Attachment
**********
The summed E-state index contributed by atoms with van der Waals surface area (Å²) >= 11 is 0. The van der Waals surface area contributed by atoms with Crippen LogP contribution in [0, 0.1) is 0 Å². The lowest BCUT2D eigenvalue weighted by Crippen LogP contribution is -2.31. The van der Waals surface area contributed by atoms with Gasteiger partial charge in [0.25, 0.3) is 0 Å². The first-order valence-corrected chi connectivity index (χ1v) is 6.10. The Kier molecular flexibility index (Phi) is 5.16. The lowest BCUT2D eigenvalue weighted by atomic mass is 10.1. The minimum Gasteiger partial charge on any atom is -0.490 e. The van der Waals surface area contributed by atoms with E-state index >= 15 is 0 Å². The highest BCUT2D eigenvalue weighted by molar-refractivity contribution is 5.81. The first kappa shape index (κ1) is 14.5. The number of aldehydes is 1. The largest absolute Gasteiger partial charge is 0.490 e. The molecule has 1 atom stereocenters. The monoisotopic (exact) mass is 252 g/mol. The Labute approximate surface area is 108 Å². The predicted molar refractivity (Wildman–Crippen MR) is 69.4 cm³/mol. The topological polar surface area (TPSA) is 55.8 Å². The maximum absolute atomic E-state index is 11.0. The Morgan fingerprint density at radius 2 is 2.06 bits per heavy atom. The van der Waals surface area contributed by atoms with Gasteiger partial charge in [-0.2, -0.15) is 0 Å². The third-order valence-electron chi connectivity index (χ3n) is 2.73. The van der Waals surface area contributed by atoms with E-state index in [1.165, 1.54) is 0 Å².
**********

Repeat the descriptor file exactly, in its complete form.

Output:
The summed E-state index contributed by atoms with van der Waals surface area (Å²) >= 11 is 0. The van der Waals surface area contributed by atoms with Crippen LogP contribution in [0, 0.1) is 0 Å². The lowest BCUT2D eigenvalue weighted by Crippen LogP contribution is -2.31. The van der Waals surface area contributed by atoms with Gasteiger partial charge in [0.25, 0.3) is 0 Å². The first-order valence-corrected chi connectivity index (χ1v) is 6.10. The Kier molecular flexibility index (Phi) is 5.16. The lowest BCUT2D eigenvalue weighted by atomic mass is 10.1. The minimum Gasteiger partial charge on any atom is -0.490 e. The van der Waals surface area contributed by atoms with E-state index >= 15 is 0 Å². The highest BCUT2D eigenvalue weighted by molar-refractivity contribution is 5.81. The first kappa shape index (κ1) is 14.5. The number of aldehydes is 1. The largest absolute Gasteiger partial charge is 0.490 e. The molecule has 1 atom stereocenters. The monoisotopic (exact) mass is 252 g/mol. The Labute approximate surface area is 108 Å². The predicted molar refractivity (Wildman–Crippen MR) is 69.4 cm³/mol. The topological polar surface area (TPSA) is 55.8 Å². The maximum absolute atomic E-state index is 11.0. The Morgan fingerprint density at radius 2 is 2.06 bits per heavy atom. The van der Waals surface area contributed by atoms with Gasteiger partial charge in [-0.2, -0.15) is 0 Å². The third-order valence-electron chi connectivity index (χ3n) is 2.73. The van der Waals surface area contributed by atoms with E-state index in [1.165, 1.54) is 0 Å².